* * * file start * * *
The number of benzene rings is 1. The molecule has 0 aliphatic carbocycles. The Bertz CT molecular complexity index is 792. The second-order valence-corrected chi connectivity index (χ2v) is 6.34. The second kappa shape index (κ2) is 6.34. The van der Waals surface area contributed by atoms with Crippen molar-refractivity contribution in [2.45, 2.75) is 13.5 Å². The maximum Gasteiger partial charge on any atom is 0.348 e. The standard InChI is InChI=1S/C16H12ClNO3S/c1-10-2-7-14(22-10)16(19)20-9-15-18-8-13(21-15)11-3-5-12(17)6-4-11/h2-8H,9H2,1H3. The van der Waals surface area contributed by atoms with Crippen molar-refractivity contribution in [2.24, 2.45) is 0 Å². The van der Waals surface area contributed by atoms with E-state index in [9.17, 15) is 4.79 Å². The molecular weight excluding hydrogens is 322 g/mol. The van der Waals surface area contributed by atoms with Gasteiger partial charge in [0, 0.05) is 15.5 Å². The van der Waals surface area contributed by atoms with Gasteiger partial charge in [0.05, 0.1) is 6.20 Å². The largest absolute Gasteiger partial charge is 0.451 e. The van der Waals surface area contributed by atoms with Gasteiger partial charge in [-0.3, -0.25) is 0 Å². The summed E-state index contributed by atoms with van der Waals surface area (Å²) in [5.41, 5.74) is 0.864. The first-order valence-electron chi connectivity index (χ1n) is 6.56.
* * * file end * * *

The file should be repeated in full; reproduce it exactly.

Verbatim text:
The number of benzene rings is 1. The molecule has 0 aliphatic carbocycles. The Bertz CT molecular complexity index is 792. The second-order valence-corrected chi connectivity index (χ2v) is 6.34. The second kappa shape index (κ2) is 6.34. The van der Waals surface area contributed by atoms with Crippen molar-refractivity contribution in [2.45, 2.75) is 13.5 Å². The maximum Gasteiger partial charge on any atom is 0.348 e. The standard InChI is InChI=1S/C16H12ClNO3S/c1-10-2-7-14(22-10)16(19)20-9-15-18-8-13(21-15)11-3-5-12(17)6-4-11/h2-8H,9H2,1H3. The van der Waals surface area contributed by atoms with Crippen molar-refractivity contribution in [2.24, 2.45) is 0 Å². The van der Waals surface area contributed by atoms with E-state index in [9.17, 15) is 4.79 Å². The molecular weight excluding hydrogens is 322 g/mol. The van der Waals surface area contributed by atoms with Gasteiger partial charge in [0, 0.05) is 15.5 Å². The van der Waals surface area contributed by atoms with Gasteiger partial charge in [0.05, 0.1) is 6.20 Å². The largest absolute Gasteiger partial charge is 0.451 e. The van der Waals surface area contributed by atoms with Gasteiger partial charge in [-0.3, -0.25) is 0 Å². The summed E-state index contributed by atoms with van der Waals surface area (Å²) in [5.41, 5.74) is 0.864. The first-order valence-electron chi connectivity index (χ1n) is 6.56.